Rooting & Nudging
Rooting is a natural behavior for pigs where the pig uses his snout to push or nudge into something repeatedly. Pigs root in different ways for different reasons: for comfort, to communicate, to cool off, or to search for food. It’s important to give your mini pig appropriate outlets for their rooting such as blankets and a patch of yard they can root.
It starts when they are born, piglets root at their mother’s teat to trigger milk letdown. This is both instinctual and comforting for piglets. After the piglets are weaned, they will continue to root for comfort similar to toddlers using a pacifier. They will root against their family, blankets, or flooring. Piglets are more likely to root for comfort when they are tired or hungry. Piglets will outgrow this type of rooting as they mature. Piglets that were weaned too early or taken away from their mother will have a harder time outgrowing the need for comfort rooting. To avoid bruises, teach your piglet to root into a blanket or stuffed animal instead of your skin. Simply redirect the piglet to the chosen item when they start rooting. You will need to do this repeatedly until they get the hang of it.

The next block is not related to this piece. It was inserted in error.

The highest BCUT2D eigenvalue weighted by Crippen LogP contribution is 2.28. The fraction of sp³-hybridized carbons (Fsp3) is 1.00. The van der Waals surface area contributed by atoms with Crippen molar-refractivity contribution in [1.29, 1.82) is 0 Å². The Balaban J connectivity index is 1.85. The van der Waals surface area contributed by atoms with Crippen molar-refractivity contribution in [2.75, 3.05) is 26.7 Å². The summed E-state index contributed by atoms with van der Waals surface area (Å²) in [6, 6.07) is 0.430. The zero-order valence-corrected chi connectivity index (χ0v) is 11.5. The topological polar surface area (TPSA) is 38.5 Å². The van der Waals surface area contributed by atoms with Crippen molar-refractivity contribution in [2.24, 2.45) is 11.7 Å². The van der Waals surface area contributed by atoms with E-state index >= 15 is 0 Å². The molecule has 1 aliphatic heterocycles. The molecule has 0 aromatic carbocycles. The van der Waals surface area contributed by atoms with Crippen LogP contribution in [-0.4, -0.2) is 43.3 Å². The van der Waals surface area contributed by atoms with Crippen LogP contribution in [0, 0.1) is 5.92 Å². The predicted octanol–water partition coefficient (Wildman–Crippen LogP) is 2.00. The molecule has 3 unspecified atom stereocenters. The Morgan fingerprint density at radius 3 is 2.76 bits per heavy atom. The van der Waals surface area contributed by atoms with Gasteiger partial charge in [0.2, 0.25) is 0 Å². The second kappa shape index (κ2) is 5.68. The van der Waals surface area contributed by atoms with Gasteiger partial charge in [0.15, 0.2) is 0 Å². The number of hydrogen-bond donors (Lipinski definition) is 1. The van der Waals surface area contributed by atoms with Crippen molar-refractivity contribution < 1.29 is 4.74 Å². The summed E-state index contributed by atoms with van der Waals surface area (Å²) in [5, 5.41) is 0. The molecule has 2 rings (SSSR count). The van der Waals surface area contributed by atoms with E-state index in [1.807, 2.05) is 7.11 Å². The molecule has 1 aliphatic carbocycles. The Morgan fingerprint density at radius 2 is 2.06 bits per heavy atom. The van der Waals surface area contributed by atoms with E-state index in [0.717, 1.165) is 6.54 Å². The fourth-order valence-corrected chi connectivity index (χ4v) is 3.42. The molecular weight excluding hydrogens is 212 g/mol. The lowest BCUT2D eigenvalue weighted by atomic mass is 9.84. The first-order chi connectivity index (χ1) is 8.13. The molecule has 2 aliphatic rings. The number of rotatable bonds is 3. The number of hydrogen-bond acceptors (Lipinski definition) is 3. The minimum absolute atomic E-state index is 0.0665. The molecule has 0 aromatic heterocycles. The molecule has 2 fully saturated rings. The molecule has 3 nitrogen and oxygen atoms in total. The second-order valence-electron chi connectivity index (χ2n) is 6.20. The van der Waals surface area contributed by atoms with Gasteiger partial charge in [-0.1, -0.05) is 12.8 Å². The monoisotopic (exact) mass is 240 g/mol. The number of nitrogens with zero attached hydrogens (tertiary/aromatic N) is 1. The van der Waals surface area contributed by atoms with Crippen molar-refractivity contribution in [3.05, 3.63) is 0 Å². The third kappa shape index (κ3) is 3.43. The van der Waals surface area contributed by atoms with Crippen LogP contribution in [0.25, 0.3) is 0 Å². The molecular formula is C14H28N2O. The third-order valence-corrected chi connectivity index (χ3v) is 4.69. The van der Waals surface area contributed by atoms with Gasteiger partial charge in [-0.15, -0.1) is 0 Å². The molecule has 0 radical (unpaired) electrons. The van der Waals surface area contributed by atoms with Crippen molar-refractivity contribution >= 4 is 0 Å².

Rooting is used a lot in pig communication at all ages. Pigs will root at your legs gently to politely ask for a bite of food while you’re making dinner. They will root hard enough to leave bruises to demand food if they are allowed. They will root your hand to ask for belly rubs if they are feeling neglected. When pigs are intact (not spayed or neutered) they will aggressively root your legs out of sexual frustrations, which usually leads to humping and biting.
When pigs are outdoors they need a way to cool off. If a mud hole or kiddy pool is available, they will use this. If there are no other places to lower their body temperature in the heat, they will use their snout to dig a hole into the cool dirt. If your mini pig is rooting holes to lay in during the summer, consider adding a small pool to prevent overheating.
Pigs are food driven. They naturally use their snout to root in search of food. Outside they will do this by digging up grass or other plants in search of roots and bugs. There is no prevention or training that can stop this. If your pig is becoming destructive in the yard, he will need a fenced area where he is allowed to root.
Rooting is a natural behavior that pigs need an outlet for. Restricting rooting or outdoor time will frustrate the pig causing behavioral issues. When their needs and outdoor time are not met, they may even become obsessive rooters indoors, ruining carpeting or laminate flooring.